Matthew 22:10

ESV And those servants went out into the roads and gathered all whom they found, both bad and good. So the wedding hall was filled with guests.
NIV So the servants went out into the streets and gathered all the people they could find, the bad as well as the good, and the wedding hall was filled with guests.
NASB Those slaves went out into the streets and gathered together all whom they found, both bad and good; and the wedding hall was filled with dinner guests.
CSB So those servants went out on the roads and gathered everyone they found, both evil and good. The wedding banquet was filled with guests.
NLT So the servants brought in everyone they could find, good and bad alike, and the banquet hall was filled with guests.
KJV So those servants went out into the highways, and gathered together all as many as they found, both bad and good: and the wedding was furnished with guests.

What does Matthew 22:10 mean?

As told in this parable (Matthew 22:1–6), the king's chosen citizens have refused to come to a wedding feast in honor of his son. After enacting harsh, but deserved, judgment (Matthew 22:7–9), the king has called the original invitees unworthy and sent his servants out of the city into highways and intersections to invite all who would willingly come to the banquet. The servants succeed in finding guests, filling the wedding hall with people of all kinds, both "bad and good."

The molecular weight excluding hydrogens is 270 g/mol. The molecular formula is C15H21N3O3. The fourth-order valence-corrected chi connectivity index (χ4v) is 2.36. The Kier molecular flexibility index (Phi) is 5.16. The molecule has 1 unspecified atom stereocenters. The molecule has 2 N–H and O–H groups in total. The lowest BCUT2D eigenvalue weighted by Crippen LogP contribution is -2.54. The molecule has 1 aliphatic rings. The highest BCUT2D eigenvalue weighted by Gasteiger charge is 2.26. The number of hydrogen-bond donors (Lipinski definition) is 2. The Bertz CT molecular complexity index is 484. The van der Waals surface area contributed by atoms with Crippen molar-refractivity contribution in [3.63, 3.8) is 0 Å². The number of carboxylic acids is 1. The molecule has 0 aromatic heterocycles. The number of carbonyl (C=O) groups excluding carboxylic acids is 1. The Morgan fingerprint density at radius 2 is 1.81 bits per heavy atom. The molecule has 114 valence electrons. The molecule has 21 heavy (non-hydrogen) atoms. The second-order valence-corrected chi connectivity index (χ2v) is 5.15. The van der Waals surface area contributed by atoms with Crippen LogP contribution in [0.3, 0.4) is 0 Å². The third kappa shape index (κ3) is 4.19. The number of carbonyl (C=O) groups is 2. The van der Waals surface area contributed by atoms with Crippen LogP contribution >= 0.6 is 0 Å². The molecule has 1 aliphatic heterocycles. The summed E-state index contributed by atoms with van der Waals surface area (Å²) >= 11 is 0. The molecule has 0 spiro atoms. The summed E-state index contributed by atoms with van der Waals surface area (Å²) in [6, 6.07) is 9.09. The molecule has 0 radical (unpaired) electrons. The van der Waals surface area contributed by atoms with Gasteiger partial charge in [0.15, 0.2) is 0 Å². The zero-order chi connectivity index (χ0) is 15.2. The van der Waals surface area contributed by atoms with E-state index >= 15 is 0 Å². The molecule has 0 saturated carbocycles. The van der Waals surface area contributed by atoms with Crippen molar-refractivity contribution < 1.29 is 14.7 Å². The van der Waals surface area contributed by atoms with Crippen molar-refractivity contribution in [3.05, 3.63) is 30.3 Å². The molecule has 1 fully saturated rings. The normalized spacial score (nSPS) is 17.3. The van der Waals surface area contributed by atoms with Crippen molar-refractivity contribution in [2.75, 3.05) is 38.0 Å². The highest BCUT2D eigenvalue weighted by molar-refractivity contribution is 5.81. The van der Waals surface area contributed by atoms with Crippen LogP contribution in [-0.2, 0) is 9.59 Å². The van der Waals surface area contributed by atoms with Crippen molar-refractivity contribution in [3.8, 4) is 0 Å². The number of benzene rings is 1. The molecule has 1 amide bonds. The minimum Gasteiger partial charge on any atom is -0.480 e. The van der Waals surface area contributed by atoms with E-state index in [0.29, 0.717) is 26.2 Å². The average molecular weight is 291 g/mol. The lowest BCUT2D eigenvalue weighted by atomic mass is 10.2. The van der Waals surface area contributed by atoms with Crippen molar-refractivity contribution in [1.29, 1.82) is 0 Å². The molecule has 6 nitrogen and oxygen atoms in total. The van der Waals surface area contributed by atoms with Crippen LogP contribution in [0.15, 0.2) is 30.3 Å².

Those who may have somewhat followed the meaning behind Jesus' parable may now be confused. To understand the king as God and Jesus as His Son, they are doing well. The king's servants may represent prophets and, later, evangelists. The unworthy guests are the religious leaders who have refused to honor God's Son, Jesus, as the Messiah. The comment about "bad and good," however, can be confusing when it comes to the replacement guests. If the wedding banquet is the kingdom of heaven, how can both "bad and good" be represented there?

In one sense, this follows Jesus' pattern of distinguishing between outward appearances and a person's sincerity in responding to God (John 7:24; Matthew 21:31–32). In the form of this parable, Christ is explaining a kingdom in which some who have not rigorously followed the Old Testament law are welcomed by God. At the same time, there is a difference between superficial attendance and sincere obedience, as shown in upcoming verses (Matthew 22:11–14). It's good to keep in mind that parables are loose analogies—not every minute detail is meant to have an explicit parallel.

Commentators disagree whether these guests gathered from the roadways are meant to predict the inclusion of Gentiles, or simply represent Jewish people who are outside of Judaism and the elite religious class. In either case, Jesus' description of them being welcomed to the feast is something new, especially since some of them are "bad." The following verse offers additional explanation of who might be included at the feast. Invited or not, something else is required for them to be fully welcomed by the king.
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